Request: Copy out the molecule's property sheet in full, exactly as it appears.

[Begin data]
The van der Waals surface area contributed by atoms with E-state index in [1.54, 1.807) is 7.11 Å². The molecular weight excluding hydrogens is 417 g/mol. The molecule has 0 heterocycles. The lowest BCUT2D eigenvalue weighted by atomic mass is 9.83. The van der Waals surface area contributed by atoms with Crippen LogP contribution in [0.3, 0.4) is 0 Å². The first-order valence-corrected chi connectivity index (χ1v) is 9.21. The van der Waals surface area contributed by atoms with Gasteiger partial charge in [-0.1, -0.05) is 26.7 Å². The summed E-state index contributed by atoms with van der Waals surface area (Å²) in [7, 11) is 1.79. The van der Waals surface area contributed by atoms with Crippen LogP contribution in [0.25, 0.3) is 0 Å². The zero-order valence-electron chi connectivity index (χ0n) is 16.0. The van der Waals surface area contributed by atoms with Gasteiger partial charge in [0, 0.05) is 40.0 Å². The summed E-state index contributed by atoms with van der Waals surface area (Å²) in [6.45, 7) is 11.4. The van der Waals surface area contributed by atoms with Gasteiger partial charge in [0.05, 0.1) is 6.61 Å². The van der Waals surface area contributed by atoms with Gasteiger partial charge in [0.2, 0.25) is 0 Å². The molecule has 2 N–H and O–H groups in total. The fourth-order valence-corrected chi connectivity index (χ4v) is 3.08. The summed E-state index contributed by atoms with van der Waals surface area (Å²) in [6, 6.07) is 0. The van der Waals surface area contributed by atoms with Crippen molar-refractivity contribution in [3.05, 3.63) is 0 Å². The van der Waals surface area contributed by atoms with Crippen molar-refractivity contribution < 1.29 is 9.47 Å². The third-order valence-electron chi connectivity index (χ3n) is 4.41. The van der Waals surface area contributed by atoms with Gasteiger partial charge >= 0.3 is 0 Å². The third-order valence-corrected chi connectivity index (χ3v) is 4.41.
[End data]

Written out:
The van der Waals surface area contributed by atoms with E-state index in [1.54, 1.807) is 7.11 Å². The molecular weight excluding hydrogens is 417 g/mol. The molecule has 0 heterocycles. The lowest BCUT2D eigenvalue weighted by atomic mass is 9.83. The van der Waals surface area contributed by atoms with Crippen LogP contribution in [0.3, 0.4) is 0 Å². The first-order valence-corrected chi connectivity index (χ1v) is 9.21. The van der Waals surface area contributed by atoms with Gasteiger partial charge in [-0.1, -0.05) is 26.7 Å². The summed E-state index contributed by atoms with van der Waals surface area (Å²) in [7, 11) is 1.79. The van der Waals surface area contributed by atoms with Crippen LogP contribution in [0.25, 0.3) is 0 Å². The zero-order valence-electron chi connectivity index (χ0n) is 16.0. The van der Waals surface area contributed by atoms with Gasteiger partial charge in [0, 0.05) is 40.0 Å². The summed E-state index contributed by atoms with van der Waals surface area (Å²) in [6.45, 7) is 11.4. The van der Waals surface area contributed by atoms with Gasteiger partial charge in [0.05, 0.1) is 6.61 Å². The van der Waals surface area contributed by atoms with Gasteiger partial charge in [0.2, 0.25) is 0 Å². The molecule has 2 N–H and O–H groups in total. The fourth-order valence-corrected chi connectivity index (χ4v) is 3.08. The summed E-state index contributed by atoms with van der Waals surface area (Å²) in [6, 6.07) is 0. The van der Waals surface area contributed by atoms with Crippen molar-refractivity contribution in [3.05, 3.63) is 0 Å². The van der Waals surface area contributed by atoms with Crippen molar-refractivity contribution < 1.29 is 9.47 Å². The third-order valence-electron chi connectivity index (χ3n) is 4.41. The van der Waals surface area contributed by atoms with Gasteiger partial charge >= 0.3 is 0 Å². The third-order valence-corrected chi connectivity index (χ3v) is 4.41.